Casualty numbers were likely to change when figures arrived from 29 towns that hadn't reported in yet, CNN reported Tuesday.
The United Nations said more than 11 million people were affected by the storm -- locally called Yolanda -- which pounded portions of the island nation last week, the BBC reported.
The widely reported figure of 10,000 possible deaths may have come from officials facing "emotional trauma," President Benigno Aquino said.
He said the real figure was more likely in the 2,500 range.
Philippines disaster management officials said 3,665 people were injured and more than 80 were listed as missing, the BBC reported.
Haiyan appears to be fifth deadliest storm in the country's history behind Tropical Storm Thelma in October 1991, which killed more than 5,000, weather officials said.
People who left devastated areas were beginning to overwhelm cities largely missed by Haiyan, causing a rise in prices for food and other goods, The Wall Street Journal reported.
"We had zero casualties but we still needed to declare a state of calamity to stabilize prices," Catbalogan Mayor Stephanie Uy-Tan told the Journal.
A flow of refugees from Eastern Samar and hard-hit Tacloban City led to low supplies in Catbalogan, "especially food and fuel," Uy-Tan said.
Catbalogan had been without power since Friday.
"It's total blackout ... we don't know when we will get power," Samar Gov. Sharee Anne Tan, a sister-in-law of the mayor, told the Journal. "Our problems are fuel, food and security."
Government officials said they were concerned that insurgents are taking advantage of the absence of police officers and soldiers who were diverted to hard-hit areas.
"We have already heard of incidents of individuals and food trucks being held up in Santa Rita, the town at the foot of the San Juanico Bridge," Tan said, referring to the bridge linking Leyte and Samar provinces.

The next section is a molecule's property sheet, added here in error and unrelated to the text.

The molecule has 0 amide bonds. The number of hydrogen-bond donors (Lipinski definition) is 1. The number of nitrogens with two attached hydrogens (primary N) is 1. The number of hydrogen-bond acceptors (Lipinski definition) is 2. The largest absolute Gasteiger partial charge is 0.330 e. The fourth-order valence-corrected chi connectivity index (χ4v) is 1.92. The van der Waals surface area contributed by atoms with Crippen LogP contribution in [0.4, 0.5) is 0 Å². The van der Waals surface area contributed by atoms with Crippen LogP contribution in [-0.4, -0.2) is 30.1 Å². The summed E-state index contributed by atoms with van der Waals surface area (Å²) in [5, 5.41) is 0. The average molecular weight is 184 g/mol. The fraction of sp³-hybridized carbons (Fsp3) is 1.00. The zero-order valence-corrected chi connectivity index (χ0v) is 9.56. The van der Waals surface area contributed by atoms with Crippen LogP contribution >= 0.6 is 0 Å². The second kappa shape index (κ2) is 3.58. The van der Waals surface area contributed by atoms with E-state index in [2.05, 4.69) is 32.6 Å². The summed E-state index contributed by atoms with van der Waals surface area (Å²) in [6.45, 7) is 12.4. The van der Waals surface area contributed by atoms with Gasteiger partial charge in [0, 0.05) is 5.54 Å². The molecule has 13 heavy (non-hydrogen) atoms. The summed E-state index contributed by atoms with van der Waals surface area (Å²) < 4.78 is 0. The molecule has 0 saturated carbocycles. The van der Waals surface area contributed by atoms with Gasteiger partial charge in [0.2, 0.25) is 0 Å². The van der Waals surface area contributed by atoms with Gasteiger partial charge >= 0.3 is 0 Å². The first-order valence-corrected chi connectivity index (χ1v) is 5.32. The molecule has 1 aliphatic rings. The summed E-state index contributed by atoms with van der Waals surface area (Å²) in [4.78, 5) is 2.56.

About half of the people who were displaced were in evacuation centers. CNN said hundreds of thousands were homeless and aid organizations were struggling to get them shelter.
"We're bringing in 20,000 shelter kits, hygiene kits," U.S. Agency for International Development spokesman Ben Hemingway said.
Philippine lawmaker Martin Romualdez, from Leyte, said people were becoming increasingly desperate for food, water and medical necessities. He said a greater sense of urgency was needed to get aid to where it was needed.
"Better coordination is needed, because we are seeing a lot of relief goods, medicines, equipment, coming in, but it's not reaching the people affected, thereby causing a sense of hopelessness and desperation in many of those who have survived and are now fleeing their homes, their municipalities, their locales, out of sheer desperation," Romualdez said.
Ramon Zagala, a spokesman for the Philippine military, told the BBC reaching isolated places was difficult.
"Although we have a lot of helicopters at the moment," Zagala said, "it's really a challenge for us to bring [aid] to all the places and [bring] the number of goods that are needed."
Interior Minister Mar Roxas said:
"Our first priorities were, number one, to establish law and order; number two, to bring food and water to the people; and number three, to recover the cadaver bags.[Now] law and order has been stabilized, the supply of food and water is beginning -- I'm not saying that we're anywhere near it -- [but it] is beginning to be stabilized... and now we are concentrating on recovery of cadavers as well as on the distribution of the food and the relief that is coming in."
On Tuesday the United Nations launched an appeal for $301 million to help survivors. It had already released $25 million to help underwrite immediate needs.
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